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The question of why we translated the Divine Name the way we did in the Old Testament as the LORD, which is the tradition, rather than Yahweh, which is what most scholars think is pronounced, is a very good question. And in our revised preface we will explain why we chose to stay with the English Bible convention, which is the LORD (and the LORD is in small caps).

When the Hebrew Bible was first written, they only wrote the consonants, and they assumed you knew how to pronounce the words, and so they didn’t have to write the vowels. But after a while, they began to put in the vowels because people didn’t always remember how to pronounce things.

And that led to a particular problem, namely that by the time the vowels were added, nobody was pronouncing the Divine Name any longer. And the Jews when they would read it would always say, “Adonai, which means the Lord. We know that this is an early practice because in the Septuagint, the Greek translation made as early as the third century B.C., they were already translating the Divine Name with the Greek word for the LORD. And so that’s what became the convention for all Bible translations, is to do precisely that.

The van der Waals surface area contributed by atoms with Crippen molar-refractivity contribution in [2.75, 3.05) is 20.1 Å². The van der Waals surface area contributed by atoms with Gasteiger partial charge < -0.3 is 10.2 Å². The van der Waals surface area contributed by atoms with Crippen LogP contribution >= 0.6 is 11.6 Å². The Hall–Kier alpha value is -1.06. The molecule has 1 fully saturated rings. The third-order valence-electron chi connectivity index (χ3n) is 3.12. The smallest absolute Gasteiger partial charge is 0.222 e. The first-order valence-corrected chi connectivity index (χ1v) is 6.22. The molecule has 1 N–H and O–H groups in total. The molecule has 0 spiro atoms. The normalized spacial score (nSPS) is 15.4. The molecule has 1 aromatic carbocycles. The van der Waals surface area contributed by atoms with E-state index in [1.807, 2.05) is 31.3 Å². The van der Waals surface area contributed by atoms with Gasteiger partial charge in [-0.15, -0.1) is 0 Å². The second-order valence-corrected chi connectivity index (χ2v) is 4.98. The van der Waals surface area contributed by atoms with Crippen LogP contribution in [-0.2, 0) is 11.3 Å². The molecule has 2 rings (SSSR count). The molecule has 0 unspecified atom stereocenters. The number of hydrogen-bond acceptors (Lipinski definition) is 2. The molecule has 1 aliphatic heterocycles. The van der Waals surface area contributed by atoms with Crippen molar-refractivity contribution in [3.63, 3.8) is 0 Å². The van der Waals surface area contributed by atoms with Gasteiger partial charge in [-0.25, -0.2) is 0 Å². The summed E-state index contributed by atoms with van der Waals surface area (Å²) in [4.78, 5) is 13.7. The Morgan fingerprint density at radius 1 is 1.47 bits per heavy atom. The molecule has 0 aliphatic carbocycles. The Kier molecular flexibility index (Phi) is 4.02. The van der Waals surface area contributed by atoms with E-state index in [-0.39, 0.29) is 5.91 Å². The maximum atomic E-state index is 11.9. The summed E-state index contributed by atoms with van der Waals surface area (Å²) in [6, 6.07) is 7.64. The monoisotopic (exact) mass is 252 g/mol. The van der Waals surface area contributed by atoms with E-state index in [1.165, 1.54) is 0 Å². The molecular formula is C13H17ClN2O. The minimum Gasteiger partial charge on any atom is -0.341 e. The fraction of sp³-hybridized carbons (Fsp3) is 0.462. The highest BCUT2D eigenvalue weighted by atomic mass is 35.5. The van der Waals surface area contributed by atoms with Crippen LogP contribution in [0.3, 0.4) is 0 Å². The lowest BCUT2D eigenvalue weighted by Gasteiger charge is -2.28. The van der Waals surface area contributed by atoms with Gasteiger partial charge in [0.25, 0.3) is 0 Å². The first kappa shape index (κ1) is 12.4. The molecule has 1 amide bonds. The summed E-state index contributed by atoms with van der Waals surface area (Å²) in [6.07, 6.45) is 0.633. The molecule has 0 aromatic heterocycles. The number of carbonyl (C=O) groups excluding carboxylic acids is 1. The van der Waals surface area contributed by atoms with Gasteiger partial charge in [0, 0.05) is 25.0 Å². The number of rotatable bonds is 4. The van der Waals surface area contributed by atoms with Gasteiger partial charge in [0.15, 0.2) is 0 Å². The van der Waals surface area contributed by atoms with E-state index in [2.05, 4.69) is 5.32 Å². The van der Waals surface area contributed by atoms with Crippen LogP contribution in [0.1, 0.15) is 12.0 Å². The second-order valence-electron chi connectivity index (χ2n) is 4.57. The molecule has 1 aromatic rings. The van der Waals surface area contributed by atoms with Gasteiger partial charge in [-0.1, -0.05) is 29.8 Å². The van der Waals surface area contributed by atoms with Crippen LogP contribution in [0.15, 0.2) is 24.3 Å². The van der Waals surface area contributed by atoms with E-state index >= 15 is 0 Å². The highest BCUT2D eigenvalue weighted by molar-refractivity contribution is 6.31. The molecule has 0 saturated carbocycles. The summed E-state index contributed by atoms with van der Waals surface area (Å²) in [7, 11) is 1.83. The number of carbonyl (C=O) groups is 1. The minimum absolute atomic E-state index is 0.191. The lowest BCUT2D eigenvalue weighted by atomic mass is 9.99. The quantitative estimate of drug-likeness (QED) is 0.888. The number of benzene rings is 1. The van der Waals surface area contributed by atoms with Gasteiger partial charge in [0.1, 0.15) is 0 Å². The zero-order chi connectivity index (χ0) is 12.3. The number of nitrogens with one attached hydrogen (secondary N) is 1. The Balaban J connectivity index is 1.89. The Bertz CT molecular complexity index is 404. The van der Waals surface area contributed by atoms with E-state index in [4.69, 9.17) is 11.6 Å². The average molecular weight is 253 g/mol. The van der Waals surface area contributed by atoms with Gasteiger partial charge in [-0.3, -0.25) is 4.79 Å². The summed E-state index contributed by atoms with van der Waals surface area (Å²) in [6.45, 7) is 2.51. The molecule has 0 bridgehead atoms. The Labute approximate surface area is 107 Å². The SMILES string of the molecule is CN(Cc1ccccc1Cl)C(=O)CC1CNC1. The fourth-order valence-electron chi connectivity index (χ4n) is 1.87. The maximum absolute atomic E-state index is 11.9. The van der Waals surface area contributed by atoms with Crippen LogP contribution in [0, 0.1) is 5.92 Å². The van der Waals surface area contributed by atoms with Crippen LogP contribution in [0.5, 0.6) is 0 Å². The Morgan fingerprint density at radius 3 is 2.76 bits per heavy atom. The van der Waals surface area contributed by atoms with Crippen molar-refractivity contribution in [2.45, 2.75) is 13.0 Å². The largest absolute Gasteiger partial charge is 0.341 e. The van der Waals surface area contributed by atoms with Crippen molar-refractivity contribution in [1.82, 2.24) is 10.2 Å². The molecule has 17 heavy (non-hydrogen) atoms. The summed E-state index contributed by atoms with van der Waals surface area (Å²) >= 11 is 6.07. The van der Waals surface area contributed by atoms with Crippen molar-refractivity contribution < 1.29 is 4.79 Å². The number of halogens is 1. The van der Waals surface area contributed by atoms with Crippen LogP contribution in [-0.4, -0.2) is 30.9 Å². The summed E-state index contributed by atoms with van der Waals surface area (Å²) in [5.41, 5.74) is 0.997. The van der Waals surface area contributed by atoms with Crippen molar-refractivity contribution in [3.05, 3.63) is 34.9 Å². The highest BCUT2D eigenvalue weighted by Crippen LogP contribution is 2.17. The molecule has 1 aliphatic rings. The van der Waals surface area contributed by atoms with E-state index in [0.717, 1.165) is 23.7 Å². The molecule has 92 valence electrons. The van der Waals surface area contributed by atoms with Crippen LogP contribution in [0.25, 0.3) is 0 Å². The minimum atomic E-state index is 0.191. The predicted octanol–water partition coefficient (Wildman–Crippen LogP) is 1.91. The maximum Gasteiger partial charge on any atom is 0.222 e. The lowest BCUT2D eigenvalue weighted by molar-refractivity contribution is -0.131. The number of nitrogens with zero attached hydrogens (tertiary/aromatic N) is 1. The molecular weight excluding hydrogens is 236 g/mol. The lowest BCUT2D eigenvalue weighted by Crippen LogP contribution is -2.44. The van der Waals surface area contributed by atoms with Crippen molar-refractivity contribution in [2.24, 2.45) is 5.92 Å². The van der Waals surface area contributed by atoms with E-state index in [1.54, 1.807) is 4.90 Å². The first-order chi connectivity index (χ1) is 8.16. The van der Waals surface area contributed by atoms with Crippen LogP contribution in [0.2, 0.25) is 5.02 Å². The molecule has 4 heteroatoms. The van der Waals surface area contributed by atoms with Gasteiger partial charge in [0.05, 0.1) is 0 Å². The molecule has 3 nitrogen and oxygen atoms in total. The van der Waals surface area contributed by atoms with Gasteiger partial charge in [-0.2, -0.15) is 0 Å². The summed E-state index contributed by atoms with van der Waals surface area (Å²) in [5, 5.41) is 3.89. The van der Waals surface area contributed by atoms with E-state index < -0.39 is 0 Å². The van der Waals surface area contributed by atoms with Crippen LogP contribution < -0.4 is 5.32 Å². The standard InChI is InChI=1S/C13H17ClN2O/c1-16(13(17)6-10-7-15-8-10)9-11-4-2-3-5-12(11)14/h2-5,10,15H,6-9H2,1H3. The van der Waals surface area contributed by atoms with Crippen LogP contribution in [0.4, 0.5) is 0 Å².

I think it’s a good idea for several reasons. One is that, well, we’re not exactly sure how the Hebrew word was to be pronounced. I think that Yahweh is probably right, but it is worth discussing and debating.

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But perhaps even more importantly, when you have thernNew Testament using the Old, they are using a Greek translation of the OldrnTestament, which has the LORD in it. And it's veryrnimportant for Bible readers to see exactly what's going on when the NewrnTestament writers make use of the Old Testament. And for that reason we arernhappy to use the convention that was established by the Septuagint sornthat you can see, for example, in a passage like 1 Peter 3:15, where JesusrnChrist is called the Lord, whom we are to regard as holy. You canrnsee that Peter is using a passagernfrom Isaiah about the Lord, the God of Israel, and applying that title tornour Savior and making a strong affirmation of his deity.